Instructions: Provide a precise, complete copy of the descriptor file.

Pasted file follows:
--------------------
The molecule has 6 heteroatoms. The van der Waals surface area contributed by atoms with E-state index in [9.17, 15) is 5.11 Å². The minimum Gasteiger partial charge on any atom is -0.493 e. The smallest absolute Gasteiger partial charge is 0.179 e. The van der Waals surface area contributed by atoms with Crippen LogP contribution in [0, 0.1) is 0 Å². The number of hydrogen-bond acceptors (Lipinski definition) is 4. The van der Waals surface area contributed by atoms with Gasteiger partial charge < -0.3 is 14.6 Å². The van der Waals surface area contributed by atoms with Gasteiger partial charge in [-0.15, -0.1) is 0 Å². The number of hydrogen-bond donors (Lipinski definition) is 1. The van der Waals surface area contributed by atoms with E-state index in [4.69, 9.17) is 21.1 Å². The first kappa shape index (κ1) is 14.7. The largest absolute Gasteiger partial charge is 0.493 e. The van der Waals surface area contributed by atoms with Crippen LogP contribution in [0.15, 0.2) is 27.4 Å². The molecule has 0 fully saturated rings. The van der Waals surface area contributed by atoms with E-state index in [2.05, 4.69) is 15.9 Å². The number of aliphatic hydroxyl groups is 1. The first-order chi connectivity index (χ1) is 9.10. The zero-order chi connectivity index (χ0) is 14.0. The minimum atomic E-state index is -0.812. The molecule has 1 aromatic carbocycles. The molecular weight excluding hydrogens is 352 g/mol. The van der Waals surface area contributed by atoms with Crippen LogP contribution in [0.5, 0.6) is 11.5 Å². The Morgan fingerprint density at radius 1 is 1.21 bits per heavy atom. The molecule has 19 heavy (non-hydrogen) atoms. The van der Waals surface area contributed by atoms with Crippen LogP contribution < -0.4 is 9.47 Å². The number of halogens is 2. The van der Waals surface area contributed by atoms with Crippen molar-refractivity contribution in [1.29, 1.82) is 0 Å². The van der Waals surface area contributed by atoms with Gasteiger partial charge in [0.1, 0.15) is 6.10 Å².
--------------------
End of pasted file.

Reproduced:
The molecule has 6 heteroatoms. The van der Waals surface area contributed by atoms with E-state index in [9.17, 15) is 5.11 Å². The minimum Gasteiger partial charge on any atom is -0.493 e. The smallest absolute Gasteiger partial charge is 0.179 e. The van der Waals surface area contributed by atoms with Crippen LogP contribution in [0, 0.1) is 0 Å². The number of hydrogen-bond acceptors (Lipinski definition) is 4. The van der Waals surface area contributed by atoms with Gasteiger partial charge < -0.3 is 14.6 Å². The van der Waals surface area contributed by atoms with Gasteiger partial charge in [-0.15, -0.1) is 0 Å². The number of hydrogen-bond donors (Lipinski definition) is 1. The van der Waals surface area contributed by atoms with E-state index in [4.69, 9.17) is 21.1 Å². The first kappa shape index (κ1) is 14.7. The largest absolute Gasteiger partial charge is 0.493 e. The van der Waals surface area contributed by atoms with Crippen LogP contribution in [0.15, 0.2) is 27.4 Å². The molecule has 0 fully saturated rings. The van der Waals surface area contributed by atoms with E-state index in [2.05, 4.69) is 15.9 Å². The number of aliphatic hydroxyl groups is 1. The first-order chi connectivity index (χ1) is 9.10. The zero-order chi connectivity index (χ0) is 14.0. The minimum atomic E-state index is -0.812. The molecule has 1 aromatic carbocycles. The molecular weight excluding hydrogens is 352 g/mol. The van der Waals surface area contributed by atoms with Crippen LogP contribution in [0.5, 0.6) is 11.5 Å². The Morgan fingerprint density at radius 1 is 1.21 bits per heavy atom. The molecule has 19 heavy (non-hydrogen) atoms. The van der Waals surface area contributed by atoms with Crippen LogP contribution < -0.4 is 9.47 Å². The number of halogens is 2. The van der Waals surface area contributed by atoms with Crippen molar-refractivity contribution in [1.29, 1.82) is 0 Å². The van der Waals surface area contributed by atoms with Gasteiger partial charge in [0.1, 0.15) is 6.10 Å².